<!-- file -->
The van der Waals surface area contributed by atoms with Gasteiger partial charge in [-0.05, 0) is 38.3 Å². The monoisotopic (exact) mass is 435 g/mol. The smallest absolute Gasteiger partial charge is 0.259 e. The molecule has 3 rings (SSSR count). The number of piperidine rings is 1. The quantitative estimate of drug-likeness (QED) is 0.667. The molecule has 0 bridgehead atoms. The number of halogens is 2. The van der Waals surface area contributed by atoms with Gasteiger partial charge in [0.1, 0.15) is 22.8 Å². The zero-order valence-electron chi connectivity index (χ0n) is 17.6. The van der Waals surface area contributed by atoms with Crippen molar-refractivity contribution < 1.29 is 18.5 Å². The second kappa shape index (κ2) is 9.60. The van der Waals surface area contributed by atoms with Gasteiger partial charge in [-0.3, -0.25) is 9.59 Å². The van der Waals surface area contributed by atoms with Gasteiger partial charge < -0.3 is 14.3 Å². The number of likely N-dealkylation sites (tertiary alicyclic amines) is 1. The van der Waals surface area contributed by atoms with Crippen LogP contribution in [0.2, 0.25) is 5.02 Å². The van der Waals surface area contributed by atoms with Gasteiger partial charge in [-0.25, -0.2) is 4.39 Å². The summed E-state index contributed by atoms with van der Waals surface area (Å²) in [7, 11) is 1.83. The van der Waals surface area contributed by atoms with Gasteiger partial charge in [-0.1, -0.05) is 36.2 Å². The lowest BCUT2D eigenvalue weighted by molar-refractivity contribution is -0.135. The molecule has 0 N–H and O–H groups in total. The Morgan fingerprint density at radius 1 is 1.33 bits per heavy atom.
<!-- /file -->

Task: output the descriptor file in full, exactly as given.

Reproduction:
The van der Waals surface area contributed by atoms with Gasteiger partial charge in [-0.05, 0) is 38.3 Å². The monoisotopic (exact) mass is 435 g/mol. The smallest absolute Gasteiger partial charge is 0.259 e. The molecule has 3 rings (SSSR count). The number of piperidine rings is 1. The quantitative estimate of drug-likeness (QED) is 0.667. The molecule has 0 bridgehead atoms. The number of halogens is 2. The van der Waals surface area contributed by atoms with Gasteiger partial charge in [0.1, 0.15) is 22.8 Å². The zero-order valence-electron chi connectivity index (χ0n) is 17.6. The van der Waals surface area contributed by atoms with Crippen molar-refractivity contribution < 1.29 is 18.5 Å². The second kappa shape index (κ2) is 9.60. The van der Waals surface area contributed by atoms with Gasteiger partial charge in [-0.3, -0.25) is 9.59 Å². The van der Waals surface area contributed by atoms with Gasteiger partial charge < -0.3 is 14.3 Å². The number of likely N-dealkylation sites (tertiary alicyclic amines) is 1. The van der Waals surface area contributed by atoms with Crippen LogP contribution in [0.2, 0.25) is 5.02 Å². The van der Waals surface area contributed by atoms with Gasteiger partial charge in [-0.25, -0.2) is 4.39 Å². The summed E-state index contributed by atoms with van der Waals surface area (Å²) in [7, 11) is 1.83. The van der Waals surface area contributed by atoms with Gasteiger partial charge in [-0.1, -0.05) is 36.2 Å². The lowest BCUT2D eigenvalue weighted by molar-refractivity contribution is -0.135. The molecule has 0 N–H and O–H groups in total. The Morgan fingerprint density at radius 1 is 1.33 bits per heavy atom.